The network is mandated to provide preventive services to help address occupational health problems in workplaces in their regions. Although the primary purpose of the occupational health clinics is to provide diagnostic services for occupational diseases, the clinics should also play a key role in other areas including prevention of occupational illnesses; education of health care providers, workers, and employers about occupational health; and research on occupational diseases and their prevention. These essential functions present enormous opportunities to amplify the impact of the NYS OHCN. However, provision of these services has been constrained by the lack of funding provided to the clinics. Concomitant with the increased funding, the Committee recommends an increased emphasis of the clinic network and the individual clinics on these areas including more coordination with the state and federal occupational health agencies.

    Disparities in meeting needs and providing services

    The Committee observed that there were significant differences in the clinical services and populations served by the different clinics. While some of this can be explained by regional differences, there are large differences even within similar regions. These differences are also reflected in the outreach efforts by the different clinics. Services and outreach focused mainly on selected groups or illnesses limit the access of people from other industries or with other illnesses to the clinics. While some of these differences may be justified, the observed disparities support the notion that there are continued unmet needs and limits the ability of the clinics to function as a network. Each clinic should use its needs assessments to determine if the clinic is providing necessary services to the identified high-risk populations.

    Failure to meet basic objectives of the network

    One of the clinics appears to only be providing general medical exams and has diagnosed very few occupational diseases in its regional population, which is likely to have the highest burden of occupational illnesses in the state based on the industries within their catchment area. This situation has gone on for many years with little change on the part of the clinic. The NYS DOH has met with the clinic and has identified specific steps the clinic needs to take. These will be included in the 2011-2012 contract to focus the clinic on taking immediate steps to address this problem. This process should be continued until the clinic refocuses its medical services and outreach to work-related illnesses.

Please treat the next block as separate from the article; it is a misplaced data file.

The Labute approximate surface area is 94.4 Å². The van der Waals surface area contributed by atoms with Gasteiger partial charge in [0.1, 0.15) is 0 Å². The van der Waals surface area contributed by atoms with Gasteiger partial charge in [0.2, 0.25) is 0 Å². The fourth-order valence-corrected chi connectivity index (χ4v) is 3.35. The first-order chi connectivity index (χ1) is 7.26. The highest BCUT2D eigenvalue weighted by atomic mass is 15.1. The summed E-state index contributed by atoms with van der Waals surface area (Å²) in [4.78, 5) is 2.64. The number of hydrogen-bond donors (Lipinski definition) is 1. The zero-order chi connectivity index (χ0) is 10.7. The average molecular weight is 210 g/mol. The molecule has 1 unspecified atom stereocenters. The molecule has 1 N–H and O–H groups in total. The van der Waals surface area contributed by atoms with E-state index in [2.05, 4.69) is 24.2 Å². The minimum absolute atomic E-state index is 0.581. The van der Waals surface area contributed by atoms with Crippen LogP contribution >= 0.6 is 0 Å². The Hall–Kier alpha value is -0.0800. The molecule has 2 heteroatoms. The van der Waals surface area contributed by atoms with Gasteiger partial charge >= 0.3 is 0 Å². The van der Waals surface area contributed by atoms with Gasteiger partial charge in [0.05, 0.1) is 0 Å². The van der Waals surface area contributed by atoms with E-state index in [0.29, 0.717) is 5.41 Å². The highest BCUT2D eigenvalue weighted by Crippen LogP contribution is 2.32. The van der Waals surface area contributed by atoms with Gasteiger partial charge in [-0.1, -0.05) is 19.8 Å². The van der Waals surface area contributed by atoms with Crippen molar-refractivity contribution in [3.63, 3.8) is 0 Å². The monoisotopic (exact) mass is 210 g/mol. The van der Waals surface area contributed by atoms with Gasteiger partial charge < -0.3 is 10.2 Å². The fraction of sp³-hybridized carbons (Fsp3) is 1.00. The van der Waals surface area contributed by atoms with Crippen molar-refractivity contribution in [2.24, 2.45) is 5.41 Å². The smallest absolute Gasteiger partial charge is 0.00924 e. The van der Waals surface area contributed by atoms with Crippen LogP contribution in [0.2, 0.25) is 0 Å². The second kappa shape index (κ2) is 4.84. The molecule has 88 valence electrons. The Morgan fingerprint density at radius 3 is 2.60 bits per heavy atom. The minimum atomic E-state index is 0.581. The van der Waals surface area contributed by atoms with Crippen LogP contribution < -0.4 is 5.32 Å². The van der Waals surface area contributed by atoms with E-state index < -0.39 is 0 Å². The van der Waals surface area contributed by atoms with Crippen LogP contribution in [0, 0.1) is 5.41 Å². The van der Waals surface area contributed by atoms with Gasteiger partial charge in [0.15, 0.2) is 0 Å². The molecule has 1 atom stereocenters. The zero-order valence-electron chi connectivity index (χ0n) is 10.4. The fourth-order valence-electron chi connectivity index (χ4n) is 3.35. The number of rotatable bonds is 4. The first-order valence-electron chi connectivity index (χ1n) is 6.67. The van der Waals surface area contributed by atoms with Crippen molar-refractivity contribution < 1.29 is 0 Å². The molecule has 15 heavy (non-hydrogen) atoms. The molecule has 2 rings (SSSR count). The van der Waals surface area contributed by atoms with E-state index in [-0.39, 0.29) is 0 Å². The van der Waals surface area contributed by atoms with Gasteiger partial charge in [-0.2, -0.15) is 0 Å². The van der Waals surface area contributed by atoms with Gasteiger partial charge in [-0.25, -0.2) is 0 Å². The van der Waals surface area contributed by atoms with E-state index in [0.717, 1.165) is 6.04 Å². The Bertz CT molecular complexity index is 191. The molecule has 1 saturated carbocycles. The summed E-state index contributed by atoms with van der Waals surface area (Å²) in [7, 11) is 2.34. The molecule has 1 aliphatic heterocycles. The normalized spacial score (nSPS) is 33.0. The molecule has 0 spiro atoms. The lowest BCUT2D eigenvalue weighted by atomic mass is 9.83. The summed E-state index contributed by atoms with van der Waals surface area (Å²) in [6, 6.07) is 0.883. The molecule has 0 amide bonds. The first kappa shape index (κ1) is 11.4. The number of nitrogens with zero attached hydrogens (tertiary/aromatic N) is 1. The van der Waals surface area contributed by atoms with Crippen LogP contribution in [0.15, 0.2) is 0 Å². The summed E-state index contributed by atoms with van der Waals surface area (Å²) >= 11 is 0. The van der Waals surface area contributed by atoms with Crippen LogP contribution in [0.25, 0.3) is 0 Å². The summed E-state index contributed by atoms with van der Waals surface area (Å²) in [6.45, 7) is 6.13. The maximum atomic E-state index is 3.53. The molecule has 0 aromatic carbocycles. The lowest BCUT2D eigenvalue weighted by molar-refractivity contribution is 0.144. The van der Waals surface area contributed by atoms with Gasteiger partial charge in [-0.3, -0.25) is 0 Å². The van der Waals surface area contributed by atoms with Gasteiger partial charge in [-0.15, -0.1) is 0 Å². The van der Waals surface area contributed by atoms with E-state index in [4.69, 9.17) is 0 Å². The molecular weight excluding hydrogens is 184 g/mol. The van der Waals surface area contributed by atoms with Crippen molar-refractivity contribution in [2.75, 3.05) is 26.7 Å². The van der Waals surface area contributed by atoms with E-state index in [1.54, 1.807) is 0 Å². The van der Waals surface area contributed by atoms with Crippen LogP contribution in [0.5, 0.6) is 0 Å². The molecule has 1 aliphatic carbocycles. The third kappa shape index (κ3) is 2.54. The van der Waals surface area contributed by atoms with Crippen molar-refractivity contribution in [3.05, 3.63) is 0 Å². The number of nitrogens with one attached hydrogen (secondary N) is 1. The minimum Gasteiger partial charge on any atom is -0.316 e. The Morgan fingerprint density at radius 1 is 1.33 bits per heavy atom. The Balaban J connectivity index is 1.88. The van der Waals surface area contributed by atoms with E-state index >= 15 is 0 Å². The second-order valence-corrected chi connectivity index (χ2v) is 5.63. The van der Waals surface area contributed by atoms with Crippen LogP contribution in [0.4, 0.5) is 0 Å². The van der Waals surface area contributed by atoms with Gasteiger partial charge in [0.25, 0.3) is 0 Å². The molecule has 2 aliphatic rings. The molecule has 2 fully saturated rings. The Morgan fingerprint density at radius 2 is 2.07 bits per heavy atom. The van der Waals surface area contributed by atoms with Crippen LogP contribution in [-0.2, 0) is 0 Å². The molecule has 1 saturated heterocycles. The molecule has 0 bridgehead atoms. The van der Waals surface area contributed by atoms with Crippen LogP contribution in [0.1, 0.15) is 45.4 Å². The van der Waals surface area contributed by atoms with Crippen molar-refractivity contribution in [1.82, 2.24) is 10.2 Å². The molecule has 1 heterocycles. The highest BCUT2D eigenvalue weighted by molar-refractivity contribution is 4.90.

• Needs that may be met by one or more clinic

    New York's economy is changing and these employment changes are reflected in the profile of the patients being seen in the clinics. In general, the occupational health clinics have adjusted their outreach to address regional needs for services and to address major groups in the work force needing services.

    Representativeness of advisory boards

    The clinic advisory boards should be representative of the local community with a mix of business, union, public health and community groups represented. The composition of these boards should be periodically reviewed and there should be consideration of new members to reflect the needs identified within the community.

    Development of Return to Work programs

    It has been well established that those who return to work as soon as medically possible after occupational injuries (e.g., being offered a modified duty or redesigning the work station), often have a better chance of staying in the workforce over the long term. Employers with effective Return to Work Programs typically see lower workers' compensation rates, higher morale, higher productivity and may be eligible to apply for one of the Workplace Safety and Incentive Programs offered under NYS Department of Labor Industrial Code Rule 60. The clinics supported under the NYS OHCN should consider developing return to work programs under explicit guidelines that they develop in consultation with their advisory boards. By having the capability of developing effective return to work programs and establishing competency in this area, the clinics could likely increase the number of on-site assessments. With greater awareness of the NYS OHCN and their ability to provide these services, injured workers could be evaluated sooner than later increasing their chances of accurate diagnoses and assessments thereby improving their chances of successfully re-entering the workforce.

  • Other issues as determined by the Oversight Committee

    Problems with support from the parent institution

    One of the clinics has had problems due to an antagonistic relationship with the medical school through which it receives its funding. This has been an ongoing problem for many years and has resulted in many administrative problems. The advisory board for this clinic expressed serious concerns about these problems. NYS DOH has worked with the school to improve the situation. This work needs to continue to assure appropriate steps are taken to address this issue.

    Improved management of clinic network